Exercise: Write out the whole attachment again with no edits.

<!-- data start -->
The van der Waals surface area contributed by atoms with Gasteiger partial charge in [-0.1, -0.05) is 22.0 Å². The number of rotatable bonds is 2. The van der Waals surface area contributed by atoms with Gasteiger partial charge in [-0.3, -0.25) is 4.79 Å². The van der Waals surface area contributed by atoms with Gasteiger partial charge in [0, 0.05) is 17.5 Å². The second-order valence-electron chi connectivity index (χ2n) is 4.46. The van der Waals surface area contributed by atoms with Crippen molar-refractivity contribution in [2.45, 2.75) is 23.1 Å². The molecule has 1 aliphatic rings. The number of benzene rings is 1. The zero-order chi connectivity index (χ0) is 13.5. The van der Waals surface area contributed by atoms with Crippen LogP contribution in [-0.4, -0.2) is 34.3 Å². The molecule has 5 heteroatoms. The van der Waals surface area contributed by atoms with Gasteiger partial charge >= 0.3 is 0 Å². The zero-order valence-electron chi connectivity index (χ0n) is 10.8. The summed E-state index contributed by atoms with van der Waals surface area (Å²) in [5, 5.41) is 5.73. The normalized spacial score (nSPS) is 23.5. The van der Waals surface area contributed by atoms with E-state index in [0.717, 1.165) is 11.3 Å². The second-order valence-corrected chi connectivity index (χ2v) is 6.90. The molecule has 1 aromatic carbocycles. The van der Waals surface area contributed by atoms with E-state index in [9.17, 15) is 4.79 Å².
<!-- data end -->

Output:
The van der Waals surface area contributed by atoms with Gasteiger partial charge in [-0.1, -0.05) is 22.0 Å². The number of rotatable bonds is 2. The van der Waals surface area contributed by atoms with Gasteiger partial charge in [-0.3, -0.25) is 4.79 Å². The van der Waals surface area contributed by atoms with Gasteiger partial charge in [0, 0.05) is 17.5 Å². The second-order valence-electron chi connectivity index (χ2n) is 4.46. The van der Waals surface area contributed by atoms with Crippen molar-refractivity contribution in [2.45, 2.75) is 23.1 Å². The molecule has 1 aliphatic rings. The number of benzene rings is 1. The zero-order chi connectivity index (χ0) is 13.5. The van der Waals surface area contributed by atoms with Crippen LogP contribution in [-0.4, -0.2) is 34.3 Å². The molecule has 5 heteroatoms. The van der Waals surface area contributed by atoms with Gasteiger partial charge >= 0.3 is 0 Å². The zero-order valence-electron chi connectivity index (χ0n) is 10.8. The summed E-state index contributed by atoms with van der Waals surface area (Å²) in [5, 5.41) is 5.73. The normalized spacial score (nSPS) is 23.5. The van der Waals surface area contributed by atoms with E-state index in [0.717, 1.165) is 11.3 Å². The second-order valence-corrected chi connectivity index (χ2v) is 6.90. The molecule has 1 aromatic carbocycles. The van der Waals surface area contributed by atoms with E-state index in [9.17, 15) is 4.79 Å².